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Meridian IPO inducements may attract retail investors

Meridian IPO inducements may attract retail investors spooked by MightyRiverPower selloff

By Paul McBeth

Aug. 20 (BusinessDesk) – Government inducements to buy into Meridian Energy’s float via two payments and a price cap for retail investors are likely to attract kiwis spooked by the dismal market performance of MightyRiverPower, brokers and fund managers say.

Prime Minister John Key, flanked by Finance Minister Bill English and SOE Minister Tony Ryall, today announced plans to sell Meridian in two instalment receipts, with investors paying 60 percent up front and the remainder 18 months later, after receiving dividend payments. The government expects the power company will list in early November.

On top of that, New Zealand retail investors will know the most they will pay for the shares, which could be less than what institutions end up paying.

“We were very pleased with the announced structure that came out,” said Grant Williamson, director at Hamilton Hindin Greene in Christchurch. “You’re going to get an enhanced yield for your initial subscription to the shares, and the retail price cap is very positive as well.”

“We just need to make sure new investors take a medium to long term view on Meridian,” he said. “Too many people got into MRP taking a short-term view.”

Meridian is the second of four SOEs plus Air New Zealand that are slated for sell down under a government policy to raise as much as $7 billion to repay debt and seed its Future Investment Fund to help fund schools, hospitals and transport infrastructure such as KiwiRail.

The power company was last independently valued in 2011, at $6.5 billion, suggesting its value now may be around $6 billion and could yield around $3 billion in a 49 percent float. That makes it the jumbo new listing for the NZX and on the market operator’s estimate would generate $450,000 in annual fees.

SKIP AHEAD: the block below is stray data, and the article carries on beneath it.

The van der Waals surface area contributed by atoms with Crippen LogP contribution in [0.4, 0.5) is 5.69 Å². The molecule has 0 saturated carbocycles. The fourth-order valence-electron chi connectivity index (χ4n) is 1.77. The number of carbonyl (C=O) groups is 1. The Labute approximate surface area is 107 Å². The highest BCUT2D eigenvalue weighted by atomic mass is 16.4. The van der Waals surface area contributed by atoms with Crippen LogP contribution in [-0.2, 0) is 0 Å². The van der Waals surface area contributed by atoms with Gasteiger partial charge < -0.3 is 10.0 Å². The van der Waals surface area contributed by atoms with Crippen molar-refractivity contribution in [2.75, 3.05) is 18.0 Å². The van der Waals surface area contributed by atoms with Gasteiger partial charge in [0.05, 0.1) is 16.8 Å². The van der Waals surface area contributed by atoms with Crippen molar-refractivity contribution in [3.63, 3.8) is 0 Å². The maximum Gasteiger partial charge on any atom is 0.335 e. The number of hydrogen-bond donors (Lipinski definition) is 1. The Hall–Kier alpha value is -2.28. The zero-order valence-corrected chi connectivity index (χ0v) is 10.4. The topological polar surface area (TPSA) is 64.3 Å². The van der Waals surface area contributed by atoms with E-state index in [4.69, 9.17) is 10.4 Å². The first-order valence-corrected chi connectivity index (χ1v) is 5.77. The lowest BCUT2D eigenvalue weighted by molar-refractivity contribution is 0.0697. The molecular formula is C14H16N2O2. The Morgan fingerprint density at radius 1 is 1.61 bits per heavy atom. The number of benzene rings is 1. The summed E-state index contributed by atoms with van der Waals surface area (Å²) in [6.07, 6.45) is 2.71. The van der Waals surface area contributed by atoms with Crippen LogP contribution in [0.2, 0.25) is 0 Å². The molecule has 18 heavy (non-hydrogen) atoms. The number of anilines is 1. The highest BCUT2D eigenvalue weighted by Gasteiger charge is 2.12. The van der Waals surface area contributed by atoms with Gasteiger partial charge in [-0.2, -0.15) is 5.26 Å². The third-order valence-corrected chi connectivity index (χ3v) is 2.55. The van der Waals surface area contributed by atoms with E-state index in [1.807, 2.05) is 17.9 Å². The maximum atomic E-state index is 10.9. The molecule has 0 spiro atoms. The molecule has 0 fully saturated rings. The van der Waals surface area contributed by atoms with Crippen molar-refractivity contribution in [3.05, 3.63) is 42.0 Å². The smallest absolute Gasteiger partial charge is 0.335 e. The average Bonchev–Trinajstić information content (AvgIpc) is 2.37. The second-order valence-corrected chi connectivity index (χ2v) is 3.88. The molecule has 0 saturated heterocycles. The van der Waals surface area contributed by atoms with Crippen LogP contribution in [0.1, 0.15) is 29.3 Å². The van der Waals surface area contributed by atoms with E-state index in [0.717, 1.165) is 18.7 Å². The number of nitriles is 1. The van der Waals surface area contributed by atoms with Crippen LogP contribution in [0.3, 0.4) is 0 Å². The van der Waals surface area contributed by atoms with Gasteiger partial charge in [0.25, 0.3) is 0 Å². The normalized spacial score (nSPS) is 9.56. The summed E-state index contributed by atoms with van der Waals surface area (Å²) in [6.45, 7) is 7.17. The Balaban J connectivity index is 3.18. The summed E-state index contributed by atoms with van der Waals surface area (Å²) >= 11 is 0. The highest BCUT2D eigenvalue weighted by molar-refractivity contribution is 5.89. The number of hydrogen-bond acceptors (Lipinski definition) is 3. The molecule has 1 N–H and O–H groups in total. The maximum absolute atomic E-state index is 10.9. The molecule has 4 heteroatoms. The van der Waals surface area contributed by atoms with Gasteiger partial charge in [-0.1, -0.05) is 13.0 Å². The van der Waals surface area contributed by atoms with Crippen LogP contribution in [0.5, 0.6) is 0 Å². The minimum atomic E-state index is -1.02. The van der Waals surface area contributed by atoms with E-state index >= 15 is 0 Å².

Matt Goodson, managing director at Salt Funds Management, said the instalment receipts will help the sale by reducing how much investors have to stump up in what will be a “large float” and also by making the return on investment more attractive.

That deferred payment scheme works both ways and if Meridian misses expectations the return will become less attractive as investors “are still on the hook” to make good on their payment, Goodson said.

The government’s determination to push the sale forward may have influenced its decision to provide a $30 million subsidy to the Tiwai Point aluminium smelter, owned by Rio Tinto and Sumitomo, and Meridian’s biggest customer, in exchange for keeping the plant open at least three more years.

Ryall told reporters in Wellington the government considered repeating the bonus share offer it used in the MightyRiverPower float or discounting the sale, but settled on the instalment receipts, which effectively mean the government bears the finance cost of a deferred payment.

Shane Solly, portfolio manager at Mint Asset Management, said the instalment receipt process has been successful in Australia, where it was used to privatise Queensland Rail, and offers more flexibility for investors.

Genesis Power is most likely to be next out of the blocks with a sale next year. Air New Zealand could follow, though coal miner Solid Energy is being restructured to return it to profitability before it will be considered.

ANZ New Zealand, ASB and Forsyth Barr have been hired for the retail syndicate part of the sale. They will work with the joint lead managers, Craigs Investment Partners/Deutsche Bank, JBWere/Goldman Sachs and Macquarie Group, the Treasury said in a separate statement.


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